That’s good for Russia, as actually building more than a handful of T-50s could prove impossible for its beleaguered defence industry. Russian industry has been so deprived of investment since the demise of the Soviet Union that it can’t reliably produce warships or military robots; Russia has begun importing these weapons from France and Israel, respectively. Indeed, 15 MiG-29 fighters Russia produced for Algeria were so poorly assembled that the Algerian air force insisted on a refund in 2008.
T-50 quality issues notwithstanding, the United States long ago seemed to recognize the potential for new fighters to shift power balances. In the mid-1990s, the T-50 was just beginning development. China, now said to be developing no fewer than three new air-to-air fighters, still relied on thousands of 1960s-vintage aircraft. The US Air Force at the time planned to buy more than 400 F-22s. Even so, the Air Force, along with the Navy and Marines, began developing the F-35, a fighter that could be easily exported because it contained far less secret technology than the F-22—and because the US would still control software and maintenance for all F-35s, owing to its ‘locked’ internal components.
The whole point of the F-35 was to sell it widely, giving the United States greater say over how its allies use their airpower. Today nine countries—including the UK, Australia and Canada—have invested in the F-35’s estimated $40-billion development. In exchange, they get rush deliveries of the jet once it’s ready for full-scale production, beginning in around five years. Other nations might also buy the F-35. Japan is studying the new fighter as a replacement for its Vietnam War-era F-4s. Lockheed estimates sales of more than 3,000 F-35s.
The F-35 represents ‘a new level of coalition interoperability,’ according to the jet’s US program office. More to the point, export of systems such as the F-35 ‘is a reliable national-security/diplomacy tool,’ according to James McAleese, from the Virginia-based defence consultancy McAleese and Associates. By making the F-35 a cornerstone of so many nations’ air forces, the United States cements its diplomatic sway over allies, in the same way that the F-22 has bolstered its deterrence against Pacific rivals.
The projected worldwide F-35 fleet might also make up for the individual jets’ impression of reduced lethality, compared to the F-22, through the impression of sheer numbers. Any way you cut it, for many decades fighters will remain powerful symbols—even more so if Goon and Kopp get their way and the United States develops a new Raptor to balance the T-50.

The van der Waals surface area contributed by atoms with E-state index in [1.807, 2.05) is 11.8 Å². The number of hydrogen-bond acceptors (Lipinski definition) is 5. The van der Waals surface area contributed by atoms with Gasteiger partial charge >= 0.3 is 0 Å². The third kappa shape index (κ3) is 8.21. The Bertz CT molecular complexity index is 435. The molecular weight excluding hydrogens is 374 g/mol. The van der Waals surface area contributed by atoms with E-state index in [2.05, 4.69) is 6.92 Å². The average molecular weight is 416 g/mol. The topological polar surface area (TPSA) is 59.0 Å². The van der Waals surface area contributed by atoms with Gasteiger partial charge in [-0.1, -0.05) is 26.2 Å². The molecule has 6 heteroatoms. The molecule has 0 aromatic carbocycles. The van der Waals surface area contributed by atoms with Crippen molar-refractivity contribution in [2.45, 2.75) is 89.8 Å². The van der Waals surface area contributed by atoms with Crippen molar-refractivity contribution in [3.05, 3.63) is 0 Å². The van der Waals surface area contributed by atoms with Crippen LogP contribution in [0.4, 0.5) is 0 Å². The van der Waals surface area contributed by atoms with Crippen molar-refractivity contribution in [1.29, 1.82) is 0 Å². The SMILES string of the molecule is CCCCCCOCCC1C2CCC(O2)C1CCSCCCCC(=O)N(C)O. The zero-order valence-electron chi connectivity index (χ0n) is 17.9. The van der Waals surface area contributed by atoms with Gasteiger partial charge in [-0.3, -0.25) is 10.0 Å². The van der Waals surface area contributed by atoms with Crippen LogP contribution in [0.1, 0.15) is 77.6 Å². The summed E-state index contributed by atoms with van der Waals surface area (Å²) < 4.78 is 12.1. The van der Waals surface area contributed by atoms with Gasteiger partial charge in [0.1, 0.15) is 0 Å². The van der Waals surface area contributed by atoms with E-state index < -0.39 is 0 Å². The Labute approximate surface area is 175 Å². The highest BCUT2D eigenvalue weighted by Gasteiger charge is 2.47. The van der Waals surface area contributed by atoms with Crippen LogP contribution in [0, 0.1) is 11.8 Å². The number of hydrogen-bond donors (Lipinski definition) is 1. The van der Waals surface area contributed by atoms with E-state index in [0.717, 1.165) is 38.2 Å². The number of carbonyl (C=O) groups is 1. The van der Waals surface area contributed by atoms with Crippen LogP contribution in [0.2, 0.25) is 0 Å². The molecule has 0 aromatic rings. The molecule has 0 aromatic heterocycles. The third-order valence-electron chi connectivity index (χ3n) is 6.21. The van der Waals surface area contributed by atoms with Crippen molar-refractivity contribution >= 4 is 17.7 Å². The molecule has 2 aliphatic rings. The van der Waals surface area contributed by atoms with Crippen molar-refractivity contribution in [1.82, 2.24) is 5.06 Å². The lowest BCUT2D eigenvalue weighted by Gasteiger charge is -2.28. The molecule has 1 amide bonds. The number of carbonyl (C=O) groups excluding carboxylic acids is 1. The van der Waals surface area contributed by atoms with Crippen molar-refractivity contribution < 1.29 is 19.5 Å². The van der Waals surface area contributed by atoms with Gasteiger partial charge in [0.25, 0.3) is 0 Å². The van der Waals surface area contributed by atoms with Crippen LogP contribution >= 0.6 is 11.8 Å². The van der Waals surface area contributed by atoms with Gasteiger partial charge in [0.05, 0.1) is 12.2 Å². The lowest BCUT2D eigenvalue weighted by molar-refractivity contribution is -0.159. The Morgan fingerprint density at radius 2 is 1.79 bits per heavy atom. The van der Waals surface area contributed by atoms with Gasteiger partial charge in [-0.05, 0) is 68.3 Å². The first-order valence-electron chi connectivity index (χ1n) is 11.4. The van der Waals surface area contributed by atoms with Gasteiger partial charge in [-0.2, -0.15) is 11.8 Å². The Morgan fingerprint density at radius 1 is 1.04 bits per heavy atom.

India Plays Best
One nation stands out as a particularly clever player in the fighter-diplomacy game—India. The South Asian nation, with the world’s fourth-largest economy by some measures, has been able to play all sides. It is mulling the purchase of more than 100 F-35s, though not without reservations. ‘India has been in the past wary of US sanctions, their control on transfer of critical and key technologies,’ says Ashok Singh, an Indian air force wing commander and research fellow at the New Delhi Center for Air Power studies.
For that reason, India is also planning on buying T-50s; ‘lots of them,’ according to analyst John Pike, from the Virginia-based Globalsecurity.org. But quantity’s not the point.
Owning both aircraft would place India at the balancing point between all other military powers in Asia. Owning F-35s plugs India into the US deterrence system, while possessing T-50s makes a powerful statement that India could, and might, buck US leadership, when and where it chooses.
‘India is a might in the making, and this has dawned on the USA,’ Singh says. India will try to acquire high technology, aircraft in particular, ‘until both countries have attained a state of equilibrium.’ That is, equilibrium achieved in part by the grand strategic gestures represented by impressive, but impractical, jet fighters.